Supreme Court: Impact Assessment Act goes too far
The court called it an ‘unconstitutional arrogation of power’.
- The court found that the law grants the federal government powers that allow it to go beyond the bounds of its jurisdiction as laid out in the Constitution.
- Alberta and industry groups celebrated it as a win for Canadian workers and the economy.
- Government officials said they accept the ruling and will work quickly to improve the legislation through Parliament.
The Whole Story:
The Supreme Court has ruled that the Impact Assessment Act, which grants Ottawa powers to approve or block major energy or infrastructure projects, is unconstitutional.
The act, which went into effect in 2019, granted federal officials the ability to determine if projects were in the best interest of the country by taking into account their positive or negative impacts on the environment, economics, health, Indigenous groups and society.
“Environmental protection remains one of today’s most pressing challenges, and Parliament has the power to enact a scheme of environmental assessment to meet this challenge,” the court said in the ruling. “But Parliament also has the duty to act within the enduring division of powers framework laid out in the Constitution.”
The 5-2 ruling determined that the law granted the federal government power to permanently halt projects for reasons that go outside the bounds of federal jurisdiction, calling it “an unconstitutional arrogation of power by Parliament.”
The two dissenting justices wrote that the environment is complex and shared responsibility in Canada, involving various levels of government. They argued that this approach recognizes overlapping powers and emphasizes cooperation. They argued that legislation should be interpreted with respect for constitutional limits, and courts should favor statutes enacted by both federal and provincial governments.
“This shared responsibility is neither unusual nor unworkable in a federal state such as Canada,” they wrote. “Rather, it reflects the Court’s flexible approach to federalism.”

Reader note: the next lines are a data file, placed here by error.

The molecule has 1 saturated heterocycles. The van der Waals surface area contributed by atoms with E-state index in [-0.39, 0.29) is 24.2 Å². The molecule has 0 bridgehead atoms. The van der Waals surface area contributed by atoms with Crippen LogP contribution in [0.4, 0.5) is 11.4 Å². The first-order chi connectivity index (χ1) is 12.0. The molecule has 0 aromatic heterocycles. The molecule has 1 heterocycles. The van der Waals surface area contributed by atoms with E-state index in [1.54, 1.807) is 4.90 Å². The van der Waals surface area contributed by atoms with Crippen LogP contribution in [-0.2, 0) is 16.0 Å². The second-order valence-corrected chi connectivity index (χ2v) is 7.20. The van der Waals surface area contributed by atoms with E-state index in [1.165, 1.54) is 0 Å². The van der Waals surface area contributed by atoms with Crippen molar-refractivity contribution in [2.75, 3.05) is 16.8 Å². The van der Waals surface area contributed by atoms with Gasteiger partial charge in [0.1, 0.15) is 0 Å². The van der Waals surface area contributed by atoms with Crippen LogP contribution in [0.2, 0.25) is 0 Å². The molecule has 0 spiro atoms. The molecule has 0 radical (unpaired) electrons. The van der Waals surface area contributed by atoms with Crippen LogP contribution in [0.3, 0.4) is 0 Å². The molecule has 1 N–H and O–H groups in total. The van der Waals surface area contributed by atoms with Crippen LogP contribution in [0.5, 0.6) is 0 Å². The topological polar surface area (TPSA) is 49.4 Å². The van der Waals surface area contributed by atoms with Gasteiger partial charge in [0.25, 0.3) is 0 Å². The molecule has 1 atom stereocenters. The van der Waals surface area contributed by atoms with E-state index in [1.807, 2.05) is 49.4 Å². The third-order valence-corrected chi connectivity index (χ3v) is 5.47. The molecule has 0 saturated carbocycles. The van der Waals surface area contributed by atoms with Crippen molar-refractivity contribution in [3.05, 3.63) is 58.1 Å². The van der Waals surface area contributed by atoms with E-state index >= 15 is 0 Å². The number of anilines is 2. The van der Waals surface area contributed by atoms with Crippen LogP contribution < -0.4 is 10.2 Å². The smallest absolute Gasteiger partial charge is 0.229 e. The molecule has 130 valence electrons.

After it was passed, the law was soon challenged by the Alberta government, with former Alberta Premier called it the “No More Pipelines Act”. The province’s top court determined it was unconstitutional and requested that the Supreme Court take a look. The morning of the ruling, Premier Danielle Smith and Minister of Justice Mickey Amery issued a joint statement applauding the deicision and lamenting the opportunities the act halted.
“This legislation is already responsible for the loss of tens of billions in investment as well as thousands of jobs across many provinces and economic sectors,” they said. “The ruling today represents an opportunity for all provinces to stop that bleeding and begin the process of reattracting those investments and jobs into our economies.”
Smith and Amery added that the decision is also a massive win for the protection of sovereign provincial rights under the Constitution.
“The federal government, through passage of Bill C-69, and continuing now with their proposed electricity regulations and oil and gas emissions cap, is blatantly attempting to erode and emasculate the rights and authorities of provinces as an equal order of government under the Canadian Constitution,” they said.
Some construction groups also celebrated the ruling. The Independent Contractors and Businesses Association (ICBA), which supported Alberta as an intervenor in the case, called it an unequivocal victory for Canada’s economy and workers.
“We are thrilled with this decision and what it means for Canadian workers, their families, and everyone who stands to benefit from Canada’s responsibly-produced natural resources during a global energy crisis,” said Mike Martens, president of ICBA Alberta. “The ill-advised and heavy-handed Impact Assessment Act damaged Canada’s economy, prosperity, and the families that depended on it, driving away investment and creating uncertainty. It has been tossed in the trash can, where it belongs.”
Martens added that the group felt it was important to add the voice of Alberta’s construction and resource workers to the province’s case.
“It would have been irresponsible to simply sit on the sidelines and hope for the best in something as damaging to the economic prosperity of Canada as this Act was,” he said.
According to an analysis from the Canada West Foundation, 25 proponents have submitted projects for review under the new regime since it came into force less than four years ago. All of these projects remain in the first two phases of a four-step process, noted Martens.
At a press conference, Environment and Climate Change Minister Steven Guilbeault said the federal government accepts the ruling and acknowledged the bill needs to be “tightened.”
“We will now take this back and work quickly to improve the legislation through Parliament,” Guilbeault said. “We will continue to build on 50 years of federal leadership in impact assessment.”